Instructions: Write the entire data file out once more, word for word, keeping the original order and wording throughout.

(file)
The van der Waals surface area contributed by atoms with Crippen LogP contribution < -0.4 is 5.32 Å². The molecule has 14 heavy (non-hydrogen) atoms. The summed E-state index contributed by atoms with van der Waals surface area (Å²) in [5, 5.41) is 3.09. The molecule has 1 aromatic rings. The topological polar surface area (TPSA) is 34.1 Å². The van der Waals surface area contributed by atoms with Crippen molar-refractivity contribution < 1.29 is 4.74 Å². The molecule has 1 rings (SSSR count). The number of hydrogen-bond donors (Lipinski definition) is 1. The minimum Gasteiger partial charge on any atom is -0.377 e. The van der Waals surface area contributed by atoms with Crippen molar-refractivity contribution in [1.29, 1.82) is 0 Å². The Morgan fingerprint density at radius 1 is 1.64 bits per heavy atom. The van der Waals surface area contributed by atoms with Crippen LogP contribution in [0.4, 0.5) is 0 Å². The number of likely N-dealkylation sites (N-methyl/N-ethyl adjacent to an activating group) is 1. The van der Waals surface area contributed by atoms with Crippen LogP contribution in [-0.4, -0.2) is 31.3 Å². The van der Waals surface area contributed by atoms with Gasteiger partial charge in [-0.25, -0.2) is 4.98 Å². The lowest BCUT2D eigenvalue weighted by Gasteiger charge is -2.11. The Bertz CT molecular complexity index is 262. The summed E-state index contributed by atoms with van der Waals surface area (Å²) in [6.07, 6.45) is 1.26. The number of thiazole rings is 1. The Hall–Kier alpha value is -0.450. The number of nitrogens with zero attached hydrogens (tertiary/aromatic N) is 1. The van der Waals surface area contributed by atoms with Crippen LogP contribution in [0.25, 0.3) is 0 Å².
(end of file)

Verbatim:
The van der Waals surface area contributed by atoms with Crippen LogP contribution < -0.4 is 5.32 Å². The molecule has 14 heavy (non-hydrogen) atoms. The summed E-state index contributed by atoms with van der Waals surface area (Å²) in [5, 5.41) is 3.09. The molecule has 1 aromatic rings. The topological polar surface area (TPSA) is 34.1 Å². The van der Waals surface area contributed by atoms with Crippen molar-refractivity contribution < 1.29 is 4.74 Å². The molecule has 1 rings (SSSR count). The number of hydrogen-bond donors (Lipinski definition) is 1. The minimum Gasteiger partial charge on any atom is -0.377 e. The van der Waals surface area contributed by atoms with Crippen molar-refractivity contribution in [1.29, 1.82) is 0 Å². The Morgan fingerprint density at radius 1 is 1.64 bits per heavy atom. The van der Waals surface area contributed by atoms with Crippen LogP contribution in [0.4, 0.5) is 0 Å². The number of likely N-dealkylation sites (N-methyl/N-ethyl adjacent to an activating group) is 1. The van der Waals surface area contributed by atoms with Crippen LogP contribution in [-0.4, -0.2) is 31.3 Å². The van der Waals surface area contributed by atoms with Gasteiger partial charge in [-0.25, -0.2) is 4.98 Å². The lowest BCUT2D eigenvalue weighted by Gasteiger charge is -2.11. The Bertz CT molecular complexity index is 262. The summed E-state index contributed by atoms with van der Waals surface area (Å²) in [6.07, 6.45) is 1.26. The number of thiazole rings is 1. The Hall–Kier alpha value is -0.450. The number of nitrogens with zero attached hydrogens (tertiary/aromatic N) is 1. The van der Waals surface area contributed by atoms with Crippen LogP contribution in [0.25, 0.3) is 0 Å².